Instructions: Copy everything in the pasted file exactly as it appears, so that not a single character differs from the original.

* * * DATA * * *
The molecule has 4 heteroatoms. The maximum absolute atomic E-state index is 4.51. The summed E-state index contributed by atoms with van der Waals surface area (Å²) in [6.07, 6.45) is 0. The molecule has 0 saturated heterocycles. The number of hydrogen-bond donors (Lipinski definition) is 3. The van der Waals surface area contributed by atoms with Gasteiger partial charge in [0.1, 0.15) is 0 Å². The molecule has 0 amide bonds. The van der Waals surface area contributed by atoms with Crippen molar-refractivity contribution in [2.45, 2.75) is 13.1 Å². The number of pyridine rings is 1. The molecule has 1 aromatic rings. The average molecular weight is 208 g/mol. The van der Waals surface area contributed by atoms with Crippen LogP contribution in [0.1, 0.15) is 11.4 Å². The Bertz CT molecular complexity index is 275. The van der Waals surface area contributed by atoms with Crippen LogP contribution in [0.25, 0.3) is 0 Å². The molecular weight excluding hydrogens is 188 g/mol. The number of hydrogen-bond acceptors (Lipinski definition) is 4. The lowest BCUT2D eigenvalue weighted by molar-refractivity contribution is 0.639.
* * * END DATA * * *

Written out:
The molecule has 4 heteroatoms. The maximum absolute atomic E-state index is 4.51. The summed E-state index contributed by atoms with van der Waals surface area (Å²) in [6.07, 6.45) is 0. The molecule has 0 saturated heterocycles. The number of hydrogen-bond donors (Lipinski definition) is 3. The van der Waals surface area contributed by atoms with Gasteiger partial charge in [0.1, 0.15) is 0 Å². The molecule has 0 amide bonds. The van der Waals surface area contributed by atoms with Crippen molar-refractivity contribution in [2.45, 2.75) is 13.1 Å². The number of pyridine rings is 1. The molecule has 1 aromatic rings. The average molecular weight is 208 g/mol. The van der Waals surface area contributed by atoms with Crippen LogP contribution in [0.1, 0.15) is 11.4 Å². The Bertz CT molecular complexity index is 275. The van der Waals surface area contributed by atoms with Crippen LogP contribution in [0.25, 0.3) is 0 Å². The molecular weight excluding hydrogens is 188 g/mol. The number of hydrogen-bond acceptors (Lipinski definition) is 4. The lowest BCUT2D eigenvalue weighted by molar-refractivity contribution is 0.639.